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Moving from Classroom to Online Learning

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Sarah Powell
By Sarah Powell, Quality and Equality Manager Link to Sarah Powell's LinkedIn profile

Sarah Powell is the Quality and Equality Manager at Kaplan, and spoke to 500 of our students who’ve had to transition to Live Online - literally overnight. Here is their feedback.

We were aware that Live Online is a very different learning experience for those who were used to the classroom. But as we all know, we had no choice.

So following this unprecedented shift, we wanted to find out what students thought. As most of those we surveyed didn’t choose to study online, we felt it was important to quickly identify areas for improvements.

I’ve always avoided online study, favouring the classroom, but this is significantly better than I expected. I’m likely to continue studying this way, going forward.

Student feedback

The main questions we asked were:

- How would you compare your learning experience of Live Online with face-to-face classes?

- How easy are you finding it to concentrate and study at the moment, alongside other commitments?

The feedback can be categorised into the below themes:


Many students thought the speed of delivery was faster than in the classroom, or at least that was their perception.

We were also made aware that many of our students are juggling home-working with other family commitments, so concentration may not be as easy as in the classroom environment.

The key message for students is that if they are finding the delivery too fast, they should let the tutor or the Teaching Assistant know. Everyone works at different paces, and in the virtual classroom it’s not as easy for the tutor to work this out.

Students also need to remember that they have full access to the recordings, so they shouldn’t be too hard on themselves if they do lose a bit of concentration at times. They can always review a section that they are struggling with, and get their head around it at a later date.

For extra support, our Academic support team can provide students with access to qualified Accountants, and our apprentices can talk to their Talent Coaches.

It’s still interactive and you get the personal tutor touch that I thought would be missing online.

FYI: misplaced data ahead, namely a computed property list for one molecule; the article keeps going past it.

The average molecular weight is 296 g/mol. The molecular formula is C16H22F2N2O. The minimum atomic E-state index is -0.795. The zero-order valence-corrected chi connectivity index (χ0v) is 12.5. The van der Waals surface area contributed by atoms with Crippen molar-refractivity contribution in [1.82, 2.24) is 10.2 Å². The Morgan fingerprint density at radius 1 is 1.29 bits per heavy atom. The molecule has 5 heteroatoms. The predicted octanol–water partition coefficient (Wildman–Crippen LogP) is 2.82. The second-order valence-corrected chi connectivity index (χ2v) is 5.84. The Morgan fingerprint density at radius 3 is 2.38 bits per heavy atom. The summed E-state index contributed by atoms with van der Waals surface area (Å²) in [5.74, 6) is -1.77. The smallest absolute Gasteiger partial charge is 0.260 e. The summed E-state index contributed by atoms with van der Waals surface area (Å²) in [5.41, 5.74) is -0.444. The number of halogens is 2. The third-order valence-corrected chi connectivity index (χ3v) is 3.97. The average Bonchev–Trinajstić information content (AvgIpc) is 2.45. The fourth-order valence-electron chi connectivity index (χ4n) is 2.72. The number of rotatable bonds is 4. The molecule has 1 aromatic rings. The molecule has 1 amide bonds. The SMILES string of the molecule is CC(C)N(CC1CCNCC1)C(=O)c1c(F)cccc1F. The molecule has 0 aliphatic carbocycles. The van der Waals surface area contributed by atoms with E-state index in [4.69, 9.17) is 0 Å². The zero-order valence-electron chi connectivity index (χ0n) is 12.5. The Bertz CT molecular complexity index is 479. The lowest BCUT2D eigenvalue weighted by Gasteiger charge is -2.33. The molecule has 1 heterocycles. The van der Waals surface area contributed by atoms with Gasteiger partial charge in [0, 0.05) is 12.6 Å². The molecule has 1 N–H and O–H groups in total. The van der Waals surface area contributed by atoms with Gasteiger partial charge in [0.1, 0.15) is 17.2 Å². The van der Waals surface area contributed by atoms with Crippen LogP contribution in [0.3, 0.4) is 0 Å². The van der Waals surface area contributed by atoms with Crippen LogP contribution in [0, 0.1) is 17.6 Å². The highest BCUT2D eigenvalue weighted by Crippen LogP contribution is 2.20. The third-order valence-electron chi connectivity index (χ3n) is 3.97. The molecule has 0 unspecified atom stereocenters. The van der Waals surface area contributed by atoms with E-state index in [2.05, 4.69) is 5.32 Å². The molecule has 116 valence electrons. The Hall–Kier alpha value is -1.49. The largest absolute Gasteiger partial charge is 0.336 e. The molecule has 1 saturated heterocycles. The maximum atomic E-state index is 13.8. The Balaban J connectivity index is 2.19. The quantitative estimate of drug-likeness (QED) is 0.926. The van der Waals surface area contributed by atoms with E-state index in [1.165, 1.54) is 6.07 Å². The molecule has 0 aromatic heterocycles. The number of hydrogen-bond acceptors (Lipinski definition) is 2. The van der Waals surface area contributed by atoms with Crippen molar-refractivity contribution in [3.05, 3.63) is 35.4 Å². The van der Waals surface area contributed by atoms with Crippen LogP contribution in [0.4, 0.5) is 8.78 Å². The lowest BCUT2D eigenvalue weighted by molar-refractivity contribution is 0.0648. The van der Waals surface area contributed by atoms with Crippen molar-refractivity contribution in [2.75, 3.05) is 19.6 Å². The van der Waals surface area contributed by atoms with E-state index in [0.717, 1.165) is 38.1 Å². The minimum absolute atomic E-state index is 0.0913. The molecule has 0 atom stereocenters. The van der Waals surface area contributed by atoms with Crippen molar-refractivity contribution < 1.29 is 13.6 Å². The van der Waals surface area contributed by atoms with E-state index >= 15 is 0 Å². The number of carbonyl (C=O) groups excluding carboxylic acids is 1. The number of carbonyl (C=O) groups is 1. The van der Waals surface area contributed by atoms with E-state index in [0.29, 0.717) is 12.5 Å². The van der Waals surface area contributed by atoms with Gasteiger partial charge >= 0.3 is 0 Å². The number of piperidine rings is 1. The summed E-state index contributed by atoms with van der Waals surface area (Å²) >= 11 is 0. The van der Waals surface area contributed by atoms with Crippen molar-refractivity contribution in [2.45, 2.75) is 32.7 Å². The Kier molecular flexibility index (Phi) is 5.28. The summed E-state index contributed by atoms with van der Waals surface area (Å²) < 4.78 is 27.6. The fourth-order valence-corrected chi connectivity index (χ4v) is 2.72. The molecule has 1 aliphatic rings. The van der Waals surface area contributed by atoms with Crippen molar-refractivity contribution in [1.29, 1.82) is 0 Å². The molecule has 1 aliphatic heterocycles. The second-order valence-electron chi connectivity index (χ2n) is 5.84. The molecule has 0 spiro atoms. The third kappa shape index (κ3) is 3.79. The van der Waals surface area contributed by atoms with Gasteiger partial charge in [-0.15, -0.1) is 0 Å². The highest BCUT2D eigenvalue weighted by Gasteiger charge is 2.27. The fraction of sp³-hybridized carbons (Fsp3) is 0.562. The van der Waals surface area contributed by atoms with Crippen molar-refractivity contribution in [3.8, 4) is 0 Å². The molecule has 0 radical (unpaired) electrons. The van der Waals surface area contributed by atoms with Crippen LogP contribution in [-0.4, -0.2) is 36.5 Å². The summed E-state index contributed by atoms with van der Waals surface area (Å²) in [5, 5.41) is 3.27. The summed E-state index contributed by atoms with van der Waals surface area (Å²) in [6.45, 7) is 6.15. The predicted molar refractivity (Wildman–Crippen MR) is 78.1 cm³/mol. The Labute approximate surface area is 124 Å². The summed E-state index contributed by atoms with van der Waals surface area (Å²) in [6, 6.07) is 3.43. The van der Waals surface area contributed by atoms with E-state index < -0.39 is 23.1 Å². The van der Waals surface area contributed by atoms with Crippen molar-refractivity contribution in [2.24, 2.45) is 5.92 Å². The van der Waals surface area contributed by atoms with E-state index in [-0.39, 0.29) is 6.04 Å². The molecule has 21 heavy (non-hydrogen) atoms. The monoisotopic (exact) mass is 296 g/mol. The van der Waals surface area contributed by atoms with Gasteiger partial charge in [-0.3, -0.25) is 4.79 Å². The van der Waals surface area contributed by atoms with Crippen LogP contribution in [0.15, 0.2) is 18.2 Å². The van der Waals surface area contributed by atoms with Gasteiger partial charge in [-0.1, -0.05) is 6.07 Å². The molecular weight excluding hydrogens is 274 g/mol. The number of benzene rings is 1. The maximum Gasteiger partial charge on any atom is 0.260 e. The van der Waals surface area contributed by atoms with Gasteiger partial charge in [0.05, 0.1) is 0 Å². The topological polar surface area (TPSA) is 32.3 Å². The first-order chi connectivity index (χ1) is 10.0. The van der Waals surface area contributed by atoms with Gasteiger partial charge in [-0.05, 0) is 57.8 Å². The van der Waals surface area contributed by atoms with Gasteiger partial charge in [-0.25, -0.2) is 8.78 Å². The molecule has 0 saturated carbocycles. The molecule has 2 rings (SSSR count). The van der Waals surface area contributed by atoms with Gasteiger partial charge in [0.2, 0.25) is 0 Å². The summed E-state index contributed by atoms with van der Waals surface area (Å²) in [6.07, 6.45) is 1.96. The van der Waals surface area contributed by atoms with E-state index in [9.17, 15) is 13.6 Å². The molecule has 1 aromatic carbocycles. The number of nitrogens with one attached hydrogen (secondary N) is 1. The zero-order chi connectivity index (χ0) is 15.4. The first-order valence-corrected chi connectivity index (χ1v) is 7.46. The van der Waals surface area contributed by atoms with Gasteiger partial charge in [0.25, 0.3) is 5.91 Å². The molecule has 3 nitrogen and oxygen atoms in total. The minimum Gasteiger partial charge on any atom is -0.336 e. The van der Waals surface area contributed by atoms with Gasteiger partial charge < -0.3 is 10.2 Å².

Student feedback

The chat panel

The chat pane is a live and interactive way to communicate in the online sessions.

The feedback was that some students wanted to simply listen to the tutor, whilst others really valued their questions being answered.

Many who wouldn’t normally feel comfortable asking questions in the classroom felt more confident asking questions through the ‘chat’. Some loved it and welcomed the interaction with both the tutor and their peers, but some found it distracting and said the tutors spent too much time on it.

Extra support (i.e. Teaching Assistant)

Many valued the extra layer of support provided by the TAs, with some commenting on the extra resources and exam tips being posted by them - as well as the jovial remarks!

It’s important to keep the class buoyant after a long day sat staring at screens!


One of the major benefits of Live Online is that students can ask questions, which increases engagement. It’s also good to see what others are asking, a bit like in class.

Often their questions are similar to ones that other students might have already asked - so it makes them feel that they are all in this together.

I’d certainly advise students to not only ask and answer questions throughout the session, but also to be active on our forums between classes. It’s a great way to keep in touch and stay engaged.

Student motivation/Concentration

We realise how difficult people are finding things currently, and with exams looming - it’s easy for things to get on top of us. The survey found that half of those who responded felt they were behind with their studies, or had deliberately slowed things down to accommodate other commitments, including home-schooling.

Studying online requires self-discipline, which is easier said than done. But students must try and make use of the other support resources we have available.

For instance, we’ve got some great blogs on our Insights page about how students can motivate themselves.

Final thoughts

If students are struggling, they should speak to their tutor, ask questions, and try to keep engaged. You’re not alone in this so try to keep engaged throughout classes on the chat panel and after class.

Try to remind yourself why you are here - focus on the end game - and set yourself small achievable targets to take you along the way. Yes there will be more distractions at home, but try to minimise these and get into a positive mindset before class.

Make a study schedule, with regular breaks. But remember to keep talking to us. That’s what we’re here for!